Sep 15, 2023, 05:55AM

Cooking At The Old Folks' Home

Green eggs, and chicken and biscuits out of a can.

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I'd been driving past the place for years, with its permanent "now hiring" sign, always thinking that I’d never get desperate enough to work there. There's a reason that a business is always looking for help—nobody wants to work there. In this case, it was an assisted living facility for the elderly, but not one of the posh ones. It was a low-end place that was little more than a holding facility for the final, sad years of about 85 people. It reeked of depression.

Eventually, I needed a job so badly that I did apply for a line cook position at this "beyond a last resort" place. When I showed up, the director greeted me with an eagerness that spoke of desperation. That's not a good sign, but it did allow me to extract a wage higher than anything I'd previously been paid.

I found out what I'd gotten into immediately upon reporting to work the next day. Lunch was served from a steam table. The main course was angel hair spaghetti with tomato sauce and melted American cheese on top. The thinness of the pasta meant that it would turn to mush after a few minutes, and the American cheese meant that whoever did that wouldn't even qualify to work in an elementary school kitchen. As I've written before, I'd previously worked as a line cook at Wolfgang Puck's Spago, so having descended this far down the culinary was something I tried to banish from my mind. My thoughts were, "This is just a job I need to do for a few weeks to make my rent." I have high culinary standards, but was forced to abandon them to preserve my sanity as I slopped disgusting spaghetti on the plates. These elderly people deserved much better in their sunset years, but I didn't have the ability to give it to them.

At the end of my first shift, the director told me that I'd be in the kitchen alone for the next three days—Saturday, Sunday, and Monday—serving three meals each day to 85 people. Breakfast was a set menu of bacon and eggs, but I'd have to come up with the other two meals for three days on my own. The other cook, Moe, assured me I'd be fine. He wanted the weekend off and would say whatever it took in front of the director.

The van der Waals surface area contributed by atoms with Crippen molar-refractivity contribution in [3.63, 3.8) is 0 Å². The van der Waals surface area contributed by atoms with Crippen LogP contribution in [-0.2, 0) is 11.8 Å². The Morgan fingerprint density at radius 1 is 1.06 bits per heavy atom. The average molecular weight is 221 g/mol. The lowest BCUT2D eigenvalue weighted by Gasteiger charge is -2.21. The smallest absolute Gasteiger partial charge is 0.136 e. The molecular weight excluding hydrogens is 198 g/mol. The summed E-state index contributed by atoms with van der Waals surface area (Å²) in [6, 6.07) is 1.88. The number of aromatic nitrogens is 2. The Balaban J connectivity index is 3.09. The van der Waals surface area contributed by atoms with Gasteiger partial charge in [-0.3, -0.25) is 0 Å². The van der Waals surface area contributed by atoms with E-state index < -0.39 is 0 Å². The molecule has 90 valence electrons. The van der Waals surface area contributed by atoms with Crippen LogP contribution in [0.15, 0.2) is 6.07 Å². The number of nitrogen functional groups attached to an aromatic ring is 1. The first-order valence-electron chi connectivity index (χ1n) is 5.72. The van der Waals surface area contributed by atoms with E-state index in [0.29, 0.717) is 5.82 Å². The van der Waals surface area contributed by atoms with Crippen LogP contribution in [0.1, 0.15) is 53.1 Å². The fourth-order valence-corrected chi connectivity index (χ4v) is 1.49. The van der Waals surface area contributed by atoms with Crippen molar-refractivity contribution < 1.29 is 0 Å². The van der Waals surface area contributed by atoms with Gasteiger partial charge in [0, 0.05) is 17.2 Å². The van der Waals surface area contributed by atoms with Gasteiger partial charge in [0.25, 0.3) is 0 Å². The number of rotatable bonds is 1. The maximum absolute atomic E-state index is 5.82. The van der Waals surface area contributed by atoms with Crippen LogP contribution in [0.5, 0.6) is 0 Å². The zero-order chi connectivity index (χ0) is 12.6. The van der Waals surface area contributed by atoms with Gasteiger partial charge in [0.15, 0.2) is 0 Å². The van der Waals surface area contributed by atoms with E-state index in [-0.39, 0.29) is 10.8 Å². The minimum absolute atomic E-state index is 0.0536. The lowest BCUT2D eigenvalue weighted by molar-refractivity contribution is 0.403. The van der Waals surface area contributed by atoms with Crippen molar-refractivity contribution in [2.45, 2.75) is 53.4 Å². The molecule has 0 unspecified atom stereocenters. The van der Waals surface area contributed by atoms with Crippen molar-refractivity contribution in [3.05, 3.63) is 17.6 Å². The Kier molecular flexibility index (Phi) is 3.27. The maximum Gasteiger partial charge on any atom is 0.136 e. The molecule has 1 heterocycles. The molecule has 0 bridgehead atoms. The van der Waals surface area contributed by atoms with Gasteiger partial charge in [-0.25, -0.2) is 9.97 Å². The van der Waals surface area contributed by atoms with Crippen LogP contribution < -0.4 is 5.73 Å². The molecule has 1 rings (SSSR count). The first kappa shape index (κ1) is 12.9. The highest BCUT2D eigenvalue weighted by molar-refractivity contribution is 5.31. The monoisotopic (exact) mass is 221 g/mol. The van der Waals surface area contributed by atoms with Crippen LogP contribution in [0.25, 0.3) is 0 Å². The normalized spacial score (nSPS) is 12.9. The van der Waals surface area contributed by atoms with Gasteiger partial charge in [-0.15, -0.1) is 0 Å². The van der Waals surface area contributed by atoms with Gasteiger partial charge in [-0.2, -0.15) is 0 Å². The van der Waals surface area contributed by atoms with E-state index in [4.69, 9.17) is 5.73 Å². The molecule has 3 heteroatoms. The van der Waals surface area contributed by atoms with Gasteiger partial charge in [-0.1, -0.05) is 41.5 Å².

Breakfast was served the following morning at seven, although my getting hired was based on an agreement that my shift would be 10:00-6:00. The oven was broken, so I had to cook the bacon on the flat top, which hadn't been cleaned the previous day, turning the bacon black. I threw a bunch of it out, so the only remaining option was to cook the rest of it in pans on the stove top, which is too time-consuming to feed a large group. I cooked the scrambled eggs, put them in an aluminum "hotel pan" in the steam table, and watched them turn green from a chemical reaction I didn't know anything about.

Breakfast was a disaster. I had no idea if lunch and dinner would be any better. I was used to preparing food as the orders came in, not preparing meals in advance, in bulk. I had no idea how much food to prepare for all these people, nor did I have any idea what to serve them. But I muddled through. One night I made up 80 ham and cheese subs for dinner. I kept thinking that this is what it felt like working in a prison kitchen. I started calculating the number of days I'd have to stay on the job in order to survive.